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Profile: Ian James (Art Center, College of Design)
  1. Gerald Moore, Christopher Johnson, Michael Lewis, Ian James, Serge Trottein & Patrick Crogan (2013). Stiegler and Technics. Edinburgh University Press.
    Bernard Stielger has recently emerged as one of the most significant and original thinkers in the new generation of French philosophers following Derrida and Deleuze.Drawing on art, anthropology, economics, cultural studies, psychoanalysis, politics and sociology, the essays in this collection, by a range of world-class specialists, are united around Stiegler's key concept of technics, which, he argues, constitutes what it is to be human.Stiegler is revealed as a thinker at the forefront of our contemporary concerns with consumerism, technology, inter-generational division, (...)
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  2. Ian James (2012). The New French Philosophy. Polity Press.
    This book gives a critical assessment of key developments in contemporary French philosophy, highlighting the diverse ways in which recent French thought has moved beyond the philosophical positions and arguments which have been widely ...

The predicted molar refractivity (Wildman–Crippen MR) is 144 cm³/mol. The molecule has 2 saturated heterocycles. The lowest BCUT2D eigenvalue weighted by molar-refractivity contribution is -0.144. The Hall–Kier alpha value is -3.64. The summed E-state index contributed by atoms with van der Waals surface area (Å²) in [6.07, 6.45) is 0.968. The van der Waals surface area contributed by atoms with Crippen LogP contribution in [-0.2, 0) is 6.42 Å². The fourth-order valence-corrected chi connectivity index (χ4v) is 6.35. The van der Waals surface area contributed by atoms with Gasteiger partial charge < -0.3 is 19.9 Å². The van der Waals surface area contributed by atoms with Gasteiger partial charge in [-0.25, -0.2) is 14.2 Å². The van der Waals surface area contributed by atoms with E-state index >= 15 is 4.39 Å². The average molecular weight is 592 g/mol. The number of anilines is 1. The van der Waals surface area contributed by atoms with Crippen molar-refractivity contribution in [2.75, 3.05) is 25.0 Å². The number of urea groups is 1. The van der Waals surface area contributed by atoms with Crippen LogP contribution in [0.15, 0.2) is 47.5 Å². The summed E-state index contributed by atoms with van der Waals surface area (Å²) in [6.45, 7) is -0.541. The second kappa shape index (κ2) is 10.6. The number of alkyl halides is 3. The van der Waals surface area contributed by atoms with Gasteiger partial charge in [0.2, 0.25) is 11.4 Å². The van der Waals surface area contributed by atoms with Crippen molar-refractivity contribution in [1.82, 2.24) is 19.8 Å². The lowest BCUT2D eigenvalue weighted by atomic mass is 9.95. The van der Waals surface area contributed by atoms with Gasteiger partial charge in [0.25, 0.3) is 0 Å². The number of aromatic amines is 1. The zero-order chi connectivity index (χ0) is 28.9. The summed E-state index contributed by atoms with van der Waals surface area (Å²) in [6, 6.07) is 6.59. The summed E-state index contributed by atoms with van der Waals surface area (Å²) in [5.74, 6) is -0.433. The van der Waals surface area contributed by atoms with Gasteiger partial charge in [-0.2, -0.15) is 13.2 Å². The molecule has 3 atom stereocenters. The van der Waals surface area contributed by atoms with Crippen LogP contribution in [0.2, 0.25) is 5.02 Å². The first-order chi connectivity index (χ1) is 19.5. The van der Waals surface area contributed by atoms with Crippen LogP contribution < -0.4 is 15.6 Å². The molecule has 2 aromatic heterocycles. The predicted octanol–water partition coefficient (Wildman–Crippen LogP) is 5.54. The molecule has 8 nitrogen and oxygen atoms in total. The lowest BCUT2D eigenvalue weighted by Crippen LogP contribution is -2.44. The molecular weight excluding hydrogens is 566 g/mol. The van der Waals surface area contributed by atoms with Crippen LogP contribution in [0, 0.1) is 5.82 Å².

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  3. Ian James (2007). Evaluating Klossowski's Le Baphomet. Diacritics 35 (1):119-135.
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  4. Ian James (2007). Jean-Luc Nancy, Multiple Arts: The Muses II. [REVIEW] Philosophy in Review 27 (1):62-64.
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  5. Ian James (2007). Paul Virilio. Routledge.
    Why Virilio? -- The politics of perception -- Speed -- Virtualization -- War -- Politics -- Art -- After Virilio.
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  6. Ian James (2006). The Fragmentary Demand: An Introduction to the Philosophy of Jean-Luc Nancy. Stanford University Press.
    This introduction to the philosophy of Jean-Luc Nancy gives an overview of his philosophical thought to date and situates it within the broader context of contemporary French and European thinking. The book examines Nancy’s philosophy in relation to five specific areas: his account of subjectivity; his understanding of space and spatiality; his thinking about the body and embodiment; his political thought; and his contribution to contemporary aesthetics. In each case it shows the way in which Nancy develops or moves beyond (...)
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  7. Ian James & Russell Ford (2005). Introduction: Whispers of the Flesh: Essays in Memory of Pierre Klossowski. Diacritics 35 (1):3-6.
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